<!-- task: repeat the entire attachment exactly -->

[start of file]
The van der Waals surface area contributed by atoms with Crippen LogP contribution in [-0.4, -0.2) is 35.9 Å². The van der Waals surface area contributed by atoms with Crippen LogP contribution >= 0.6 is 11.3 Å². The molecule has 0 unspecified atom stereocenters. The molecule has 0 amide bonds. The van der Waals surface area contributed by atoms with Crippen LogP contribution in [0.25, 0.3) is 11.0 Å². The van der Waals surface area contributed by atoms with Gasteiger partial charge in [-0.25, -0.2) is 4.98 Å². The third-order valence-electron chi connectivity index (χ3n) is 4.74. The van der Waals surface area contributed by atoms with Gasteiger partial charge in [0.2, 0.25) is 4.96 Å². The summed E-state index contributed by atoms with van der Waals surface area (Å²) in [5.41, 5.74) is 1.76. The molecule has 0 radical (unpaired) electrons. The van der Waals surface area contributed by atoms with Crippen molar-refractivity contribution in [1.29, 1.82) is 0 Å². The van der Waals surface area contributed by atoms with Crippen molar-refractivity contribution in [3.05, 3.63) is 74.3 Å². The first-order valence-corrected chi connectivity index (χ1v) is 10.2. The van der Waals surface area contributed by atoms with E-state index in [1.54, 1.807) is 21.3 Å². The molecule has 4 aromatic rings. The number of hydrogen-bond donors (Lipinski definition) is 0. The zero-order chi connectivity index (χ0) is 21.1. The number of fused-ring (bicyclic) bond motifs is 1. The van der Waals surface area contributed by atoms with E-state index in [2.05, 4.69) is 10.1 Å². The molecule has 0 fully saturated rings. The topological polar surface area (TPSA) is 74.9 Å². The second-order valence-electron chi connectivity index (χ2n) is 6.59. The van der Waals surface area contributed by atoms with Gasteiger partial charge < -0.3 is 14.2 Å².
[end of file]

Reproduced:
The van der Waals surface area contributed by atoms with Crippen LogP contribution in [-0.4, -0.2) is 35.9 Å². The van der Waals surface area contributed by atoms with Crippen LogP contribution >= 0.6 is 11.3 Å². The molecule has 0 unspecified atom stereocenters. The molecule has 0 amide bonds. The van der Waals surface area contributed by atoms with Crippen LogP contribution in [0.25, 0.3) is 11.0 Å². The van der Waals surface area contributed by atoms with Gasteiger partial charge in [-0.25, -0.2) is 4.98 Å². The third-order valence-electron chi connectivity index (χ3n) is 4.74. The van der Waals surface area contributed by atoms with Gasteiger partial charge in [0.2, 0.25) is 4.96 Å². The summed E-state index contributed by atoms with van der Waals surface area (Å²) in [5.41, 5.74) is 1.76. The molecule has 0 radical (unpaired) electrons. The van der Waals surface area contributed by atoms with Crippen molar-refractivity contribution in [1.29, 1.82) is 0 Å². The van der Waals surface area contributed by atoms with Crippen molar-refractivity contribution in [3.05, 3.63) is 74.3 Å². The first-order valence-corrected chi connectivity index (χ1v) is 10.2. The van der Waals surface area contributed by atoms with E-state index in [1.54, 1.807) is 21.3 Å². The molecule has 4 aromatic rings. The number of hydrogen-bond donors (Lipinski definition) is 0. The zero-order chi connectivity index (χ0) is 21.1. The number of fused-ring (bicyclic) bond motifs is 1. The van der Waals surface area contributed by atoms with E-state index in [2.05, 4.69) is 10.1 Å². The molecule has 0 fully saturated rings. The topological polar surface area (TPSA) is 74.9 Å². The second-order valence-electron chi connectivity index (χ2n) is 6.59. The van der Waals surface area contributed by atoms with Gasteiger partial charge < -0.3 is 14.2 Å².